University of Khartoum

Estimation of Heterosis and General And Specific Combining Abilities in Some Sunflower (Helianthus Annuus L.) Hybrids

Estimation of Heterosis and General And Specific Combining Abilities in Some Sunflower (Helianthus Annuus L.) Hybrids

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Title: Estimation of Heterosis and General And Specific Combining Abilities in Some Sunflower (Helianthus Annuus L.) Hybrids
Author: Bushara, Mohamed Ahmed Mohamed
Abstract: Twenty-eight sunflower hybrids were produced, using two cytoplasmically male sterile lines as female parents and fourteen fertility restorer lines (testers). The hybrids and a commercial check (Hysun-33) were evaluated for two seasons (2000/01and 2001/02) at two locations; namely, the University of Khartoum Farm at Shambat and Rahad Research Station . The experiment was carried out under irrigation, using a randomized complete block design with three replications. Significant differences were detected among the tested hybrids for most of the studied characters, at the two locations and for the two seasons. Moreover, a wide range of variability among the fourteen testers and between the two lines was obtained for most of the characters. The genotype x location interaction was significant for number of seeds per head, 1000-seed weight and seed yield per head. In addition, significant location x season, genotype x season and genotype x location x season interactions were detected for all characters. Negative heterotic values, under the better- parent, were expressed by some of the hybrids produced from the female parents Kr and Ka for plant height, days to 50% flowering, days to maturity and percentage of empty seeds per head over the four environments. Positive heterosis over the better-parent was expressed by all the hybrids for stem diameter, head diameter, number of seeds per head, 1000- seed weight, seed yield per head and seed yield per hectare over the four environments. At Shambat, 14.3% and 78.6% of the hybrids obtained from the female parent Kr were high yielders than the commercial check in the first and the second seasons, respectively, wheras all the hybrids from the female Ka were high yielders than the check in the second season. At Rahad, 21.4% of Ka hybrids were high yielders than the check in the first season. All the characters studied were controlled by additive gene action over the four environments, except seed yield per head and seed yield per hectare at Shambat in the first season and head diameter and 1000-seed weight at Rahad in the first season, which were controlled by non-additive gene action. At Shambat, the best general combiner males for seed yield and seed components were SH-24 and SH-10 for number of seeds per head, SH-5 and SH- 24 for percentage of empty seeds, SH-6 and SH-2 for 1000-seed weight, SH-23 and SH-12 for seed yield per head and SH-23 and SH-2 for seed yield per hectare respectively, in the first and the second seasons. At Rahad, the best general combiner males were SH-12 and SH-8 for number of seeds per head , SH-3 and SH-21 for 1000-seed weight, SH-6 and SH-7 for seed yield per head and seed yield per hectare respectively, in the first and the second seasons. With regard to the females, Ka was the better general combiner for all the characters studied over the environments, except 1000-seed weight at Rahad in both seasons, where the female Kr was the better general combiner. The highest specific combining ability (SCA) estimates at Shambat were scored by the hybrids SHR-2 and SHR-13 for number of seeds per head, SHR-5 and SHR-13, for percentage of empty seeds, SHA-18 and SHA-24 for 1000-seed weight, SHA-6 and SHR-2 for seed yield per head and seed yield per hectare, respectively, in the first and the second seasons. At Rahad, the highest SCA estimates were obtained for SHR-2 and SHR-9 for number of seeds per head, SHA-18 and SHA-24 for 1000-seed weight and SHR-9 and SHA-6 for seed yield per head and seed yield per hectare in the first and the second seasons, respectively. The analysis of stability parameters indicated that the hybrids produced from the female parent Ka as well as the check were the highest yielders but sensitive to changing environments, hence they were adapted to favourable environments, on the other hand, those produced from the female parent Kr were resistant to changing environments, but they were average yielders, and thus they were adapted to poor environments.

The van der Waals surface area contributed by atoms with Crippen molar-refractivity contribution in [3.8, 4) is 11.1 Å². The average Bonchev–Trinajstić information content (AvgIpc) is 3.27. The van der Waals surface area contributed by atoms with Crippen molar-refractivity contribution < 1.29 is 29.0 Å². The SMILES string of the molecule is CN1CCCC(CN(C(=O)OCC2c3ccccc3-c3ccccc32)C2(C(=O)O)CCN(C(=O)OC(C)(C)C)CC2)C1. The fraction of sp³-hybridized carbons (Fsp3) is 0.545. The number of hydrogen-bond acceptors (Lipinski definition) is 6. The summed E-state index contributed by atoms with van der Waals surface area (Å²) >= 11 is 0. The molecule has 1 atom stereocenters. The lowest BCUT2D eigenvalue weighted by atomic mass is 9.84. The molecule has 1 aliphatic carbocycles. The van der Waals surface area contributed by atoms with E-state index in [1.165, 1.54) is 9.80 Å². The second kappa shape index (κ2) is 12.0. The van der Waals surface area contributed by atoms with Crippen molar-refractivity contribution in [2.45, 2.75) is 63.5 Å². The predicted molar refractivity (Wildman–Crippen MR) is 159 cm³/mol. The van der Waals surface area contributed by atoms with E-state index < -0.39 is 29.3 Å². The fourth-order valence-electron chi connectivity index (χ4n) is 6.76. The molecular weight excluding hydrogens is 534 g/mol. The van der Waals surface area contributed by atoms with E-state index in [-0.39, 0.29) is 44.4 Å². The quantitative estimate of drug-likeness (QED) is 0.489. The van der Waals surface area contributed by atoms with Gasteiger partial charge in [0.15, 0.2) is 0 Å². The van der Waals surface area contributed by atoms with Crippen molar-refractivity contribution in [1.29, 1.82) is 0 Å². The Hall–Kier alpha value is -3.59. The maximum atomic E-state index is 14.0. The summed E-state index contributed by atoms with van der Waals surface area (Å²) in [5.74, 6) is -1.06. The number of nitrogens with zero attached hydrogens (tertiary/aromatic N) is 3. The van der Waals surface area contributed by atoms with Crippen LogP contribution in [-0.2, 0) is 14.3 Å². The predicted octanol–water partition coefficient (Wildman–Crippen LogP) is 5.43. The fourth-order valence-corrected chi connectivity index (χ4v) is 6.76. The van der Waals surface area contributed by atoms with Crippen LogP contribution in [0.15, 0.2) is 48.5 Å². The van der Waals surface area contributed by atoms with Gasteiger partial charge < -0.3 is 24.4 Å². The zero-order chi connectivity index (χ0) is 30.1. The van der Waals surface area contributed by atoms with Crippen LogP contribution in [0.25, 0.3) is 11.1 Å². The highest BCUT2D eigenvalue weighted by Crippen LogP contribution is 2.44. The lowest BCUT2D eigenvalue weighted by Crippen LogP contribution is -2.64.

Description: December 2004
URI: http://khartoumspace.uofk.edu/handle/123456789/10760
Date: 2015-05-14


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